Identity (2003)


It’s not easy writing about thrillers with tightly packed, intricately layered plots, as you’re always worried about giving spoilers away. As such I’m tempted to leave this one at “The film is excellent”, “John Cusack really does look like a startled fish” and “you should watch it!”. You’re probably going to want more than that, but it’s true and it avoids me putting in clues carelessly. So, don’t say I didn’t warn you from the start.

The first five minutes is where the layering begins, at it gets the tone and the narrative deep into your head. A serial killer is being transported to a hearing, and a bunch of strangers are now stuck in a motel in the middle of Nowhere, Nevada, due to a series of events shown out of sequence. As well as the aforementioned Mr. Cusack is Ray Liotta, Amanda Peet, and a bunch of other actors that have been given lesser roles in bigger films so really get to enjoy working as a fantastic ensemble cast.

Minor roles don’t happen in this film, and neither do minor details, as soon the bodies start racking up almost as quickly as the weather turns to shit. The living try to work out who’s doing it, whilst getting whittled down in a variety of entertaining ways and beaten down by the weather. The violence isn’t quite gory or reveling enough to move into slasher territory, but it’s pretty strong for a thriller. And in a neat trick, the most emotively shocking deaths are at the start, so the characters with the least screen time get an equal measure of sympathy from the audience by going in very crunchy ways. After that, it’s just holding the audience in a mental stress position.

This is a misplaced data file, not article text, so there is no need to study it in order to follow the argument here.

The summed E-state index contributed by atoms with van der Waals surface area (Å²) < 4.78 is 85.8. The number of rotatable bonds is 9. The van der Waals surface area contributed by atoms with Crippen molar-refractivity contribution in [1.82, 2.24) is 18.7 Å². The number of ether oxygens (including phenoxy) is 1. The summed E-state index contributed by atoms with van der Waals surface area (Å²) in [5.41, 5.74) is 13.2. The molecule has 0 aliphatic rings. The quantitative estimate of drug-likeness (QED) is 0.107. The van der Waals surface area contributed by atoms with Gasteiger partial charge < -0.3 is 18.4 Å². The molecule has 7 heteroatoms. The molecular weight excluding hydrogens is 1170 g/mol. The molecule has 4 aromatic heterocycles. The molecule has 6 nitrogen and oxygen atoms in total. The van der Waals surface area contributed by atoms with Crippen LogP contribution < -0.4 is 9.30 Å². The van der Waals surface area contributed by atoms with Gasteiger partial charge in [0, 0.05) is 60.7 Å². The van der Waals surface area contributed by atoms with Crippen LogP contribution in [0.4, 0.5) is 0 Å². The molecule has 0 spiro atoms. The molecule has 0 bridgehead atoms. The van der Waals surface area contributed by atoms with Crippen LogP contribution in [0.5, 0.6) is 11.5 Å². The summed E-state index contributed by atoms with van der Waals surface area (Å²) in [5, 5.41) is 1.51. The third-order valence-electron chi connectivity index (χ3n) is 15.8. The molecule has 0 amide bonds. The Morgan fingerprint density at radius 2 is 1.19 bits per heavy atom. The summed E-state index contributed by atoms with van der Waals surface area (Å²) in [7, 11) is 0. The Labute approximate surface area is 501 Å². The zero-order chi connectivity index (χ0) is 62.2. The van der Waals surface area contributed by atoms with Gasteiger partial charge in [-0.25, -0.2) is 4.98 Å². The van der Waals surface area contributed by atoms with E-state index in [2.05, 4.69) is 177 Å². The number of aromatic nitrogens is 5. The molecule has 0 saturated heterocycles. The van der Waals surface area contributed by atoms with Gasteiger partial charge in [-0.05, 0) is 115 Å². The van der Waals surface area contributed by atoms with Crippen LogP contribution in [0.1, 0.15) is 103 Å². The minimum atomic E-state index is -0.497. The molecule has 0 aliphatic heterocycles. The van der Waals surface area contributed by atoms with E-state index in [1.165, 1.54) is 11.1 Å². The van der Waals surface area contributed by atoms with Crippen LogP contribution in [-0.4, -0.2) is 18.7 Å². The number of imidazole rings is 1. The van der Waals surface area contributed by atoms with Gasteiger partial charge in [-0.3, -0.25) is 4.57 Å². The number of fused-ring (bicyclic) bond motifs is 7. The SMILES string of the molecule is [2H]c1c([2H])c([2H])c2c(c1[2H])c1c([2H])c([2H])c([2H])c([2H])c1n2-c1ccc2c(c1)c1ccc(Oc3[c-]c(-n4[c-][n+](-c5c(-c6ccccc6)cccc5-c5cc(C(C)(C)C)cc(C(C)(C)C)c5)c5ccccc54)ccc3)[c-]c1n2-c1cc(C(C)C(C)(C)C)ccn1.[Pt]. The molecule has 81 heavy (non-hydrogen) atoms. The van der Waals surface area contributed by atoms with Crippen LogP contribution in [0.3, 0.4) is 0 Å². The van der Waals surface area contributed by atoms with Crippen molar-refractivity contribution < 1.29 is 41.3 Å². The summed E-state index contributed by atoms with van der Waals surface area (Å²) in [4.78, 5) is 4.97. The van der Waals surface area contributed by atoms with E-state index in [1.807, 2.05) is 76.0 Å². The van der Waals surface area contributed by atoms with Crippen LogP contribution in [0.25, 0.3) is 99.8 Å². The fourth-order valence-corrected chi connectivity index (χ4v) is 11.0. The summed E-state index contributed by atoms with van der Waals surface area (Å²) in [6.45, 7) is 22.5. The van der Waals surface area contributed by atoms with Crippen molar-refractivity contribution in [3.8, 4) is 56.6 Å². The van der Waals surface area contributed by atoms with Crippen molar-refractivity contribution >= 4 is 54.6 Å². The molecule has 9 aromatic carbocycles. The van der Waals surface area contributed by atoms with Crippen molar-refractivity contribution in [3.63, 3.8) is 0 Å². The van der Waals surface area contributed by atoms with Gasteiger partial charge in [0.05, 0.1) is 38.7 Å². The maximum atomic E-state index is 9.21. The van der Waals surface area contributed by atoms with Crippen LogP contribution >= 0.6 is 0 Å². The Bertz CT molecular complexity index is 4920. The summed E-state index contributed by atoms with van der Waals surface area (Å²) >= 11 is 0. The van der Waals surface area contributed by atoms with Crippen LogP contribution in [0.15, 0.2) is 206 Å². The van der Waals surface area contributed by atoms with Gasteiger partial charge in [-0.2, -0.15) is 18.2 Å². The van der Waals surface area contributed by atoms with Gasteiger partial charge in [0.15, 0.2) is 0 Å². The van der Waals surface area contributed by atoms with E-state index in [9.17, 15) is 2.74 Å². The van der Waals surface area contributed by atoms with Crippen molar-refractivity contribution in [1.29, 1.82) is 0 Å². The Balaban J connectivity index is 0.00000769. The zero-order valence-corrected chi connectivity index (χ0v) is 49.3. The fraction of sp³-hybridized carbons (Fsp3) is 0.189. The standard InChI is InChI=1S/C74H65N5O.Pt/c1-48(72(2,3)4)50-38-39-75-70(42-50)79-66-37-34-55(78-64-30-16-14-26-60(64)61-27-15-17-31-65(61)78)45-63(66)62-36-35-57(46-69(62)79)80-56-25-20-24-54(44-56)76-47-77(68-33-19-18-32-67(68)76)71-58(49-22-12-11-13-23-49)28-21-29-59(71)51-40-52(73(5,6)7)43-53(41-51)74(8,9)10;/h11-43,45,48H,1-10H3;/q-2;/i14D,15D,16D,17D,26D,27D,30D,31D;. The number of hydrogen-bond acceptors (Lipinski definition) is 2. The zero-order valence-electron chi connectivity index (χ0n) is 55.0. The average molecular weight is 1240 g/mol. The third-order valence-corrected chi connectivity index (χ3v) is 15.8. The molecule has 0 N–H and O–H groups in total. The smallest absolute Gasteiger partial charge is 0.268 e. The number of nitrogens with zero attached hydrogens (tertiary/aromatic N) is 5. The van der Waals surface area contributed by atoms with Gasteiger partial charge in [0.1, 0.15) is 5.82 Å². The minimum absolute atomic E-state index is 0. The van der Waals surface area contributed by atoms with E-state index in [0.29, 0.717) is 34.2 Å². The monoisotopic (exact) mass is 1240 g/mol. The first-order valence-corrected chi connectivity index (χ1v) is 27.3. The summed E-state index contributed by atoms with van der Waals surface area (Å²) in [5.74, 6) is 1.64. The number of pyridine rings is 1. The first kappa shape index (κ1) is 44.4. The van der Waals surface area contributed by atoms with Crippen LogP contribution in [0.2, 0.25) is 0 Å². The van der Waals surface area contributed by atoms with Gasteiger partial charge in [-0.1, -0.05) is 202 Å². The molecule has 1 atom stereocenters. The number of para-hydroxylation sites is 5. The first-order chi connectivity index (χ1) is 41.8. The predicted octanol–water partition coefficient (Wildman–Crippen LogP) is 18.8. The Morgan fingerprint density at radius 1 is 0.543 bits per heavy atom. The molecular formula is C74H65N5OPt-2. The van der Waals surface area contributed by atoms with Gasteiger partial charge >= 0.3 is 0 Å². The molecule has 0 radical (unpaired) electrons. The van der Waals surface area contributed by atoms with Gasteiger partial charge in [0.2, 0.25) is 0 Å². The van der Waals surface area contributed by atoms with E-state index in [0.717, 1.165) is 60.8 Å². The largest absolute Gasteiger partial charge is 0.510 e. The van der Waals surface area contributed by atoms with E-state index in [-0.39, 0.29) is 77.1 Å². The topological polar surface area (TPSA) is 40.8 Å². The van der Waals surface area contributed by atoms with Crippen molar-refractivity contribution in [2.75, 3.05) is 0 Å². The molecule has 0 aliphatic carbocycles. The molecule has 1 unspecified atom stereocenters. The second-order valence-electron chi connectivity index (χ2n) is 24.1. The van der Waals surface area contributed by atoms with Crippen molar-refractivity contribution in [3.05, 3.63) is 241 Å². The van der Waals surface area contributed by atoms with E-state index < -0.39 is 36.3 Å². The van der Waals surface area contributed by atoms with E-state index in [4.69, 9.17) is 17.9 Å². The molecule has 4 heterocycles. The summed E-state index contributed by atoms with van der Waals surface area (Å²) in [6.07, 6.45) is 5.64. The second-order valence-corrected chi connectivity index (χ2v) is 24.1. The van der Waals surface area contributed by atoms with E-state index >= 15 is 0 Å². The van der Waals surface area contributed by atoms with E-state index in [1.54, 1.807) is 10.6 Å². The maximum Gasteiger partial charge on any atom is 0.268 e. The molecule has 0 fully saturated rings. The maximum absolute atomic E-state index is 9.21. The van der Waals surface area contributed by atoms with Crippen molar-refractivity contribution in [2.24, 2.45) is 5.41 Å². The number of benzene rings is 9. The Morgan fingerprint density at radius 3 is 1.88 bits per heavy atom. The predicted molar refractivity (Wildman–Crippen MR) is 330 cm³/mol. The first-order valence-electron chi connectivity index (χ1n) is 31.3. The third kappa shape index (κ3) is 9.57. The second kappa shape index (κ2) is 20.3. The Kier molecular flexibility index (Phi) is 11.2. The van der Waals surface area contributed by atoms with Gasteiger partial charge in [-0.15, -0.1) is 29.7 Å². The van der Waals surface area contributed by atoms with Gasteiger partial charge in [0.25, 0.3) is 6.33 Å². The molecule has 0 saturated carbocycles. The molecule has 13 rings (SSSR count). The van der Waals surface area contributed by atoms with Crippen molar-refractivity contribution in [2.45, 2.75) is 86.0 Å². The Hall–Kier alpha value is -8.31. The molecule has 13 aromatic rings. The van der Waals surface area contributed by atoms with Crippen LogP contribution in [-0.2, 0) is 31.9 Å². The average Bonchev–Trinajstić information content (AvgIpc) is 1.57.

Is there a reason for this constant state of high tension? Well, those who grew up with Murder, She Wrote might start thinking that the film is using the drama, screaming, and soundtrack to sneak through cracks in the puzzle. However, after going back through to check, I can confirm that the various reveals are all played for and deserved. You could maybe work out the solution yourself by the start of the final act, but it’s very unlikely as several of its twists are set up for you to spot, letting your mind forget about the rest of what you see.

The overall effect for people not quite that into mental roller-coasters is likely to be different, so only watch this if you are ready to get locked in and pay attention for the full run time. It starts at a canter and only changes pace with the gallop of a final act. It is a mentally exhausting movie, not due to any intellectual complexity but just the amount of information thrown at you. For mystery buffs who are ready to get locked in and happy for their mental arithmetic to be proven wrong, and those who like high stakes and wild revelation roller-coasters, it’s a joy. For anyone after something a bit more casual, it’s likely to feel like a slog.

Killer movies like this don’t come around that often, Fallen is the last one I can remember being this brazen, but those that do are pure Treasure. That it was enjoyable a second time is a testament to the care put into it, both in front of and behind the camera. It’s smart, but without showing off, and, most importantly, without being smug. It wants you to have fun with it, and it wants you to check that it played fair. It also puts more care and attention into its characters than some more character-driven thrillers often forget to do.

The Raggedyman

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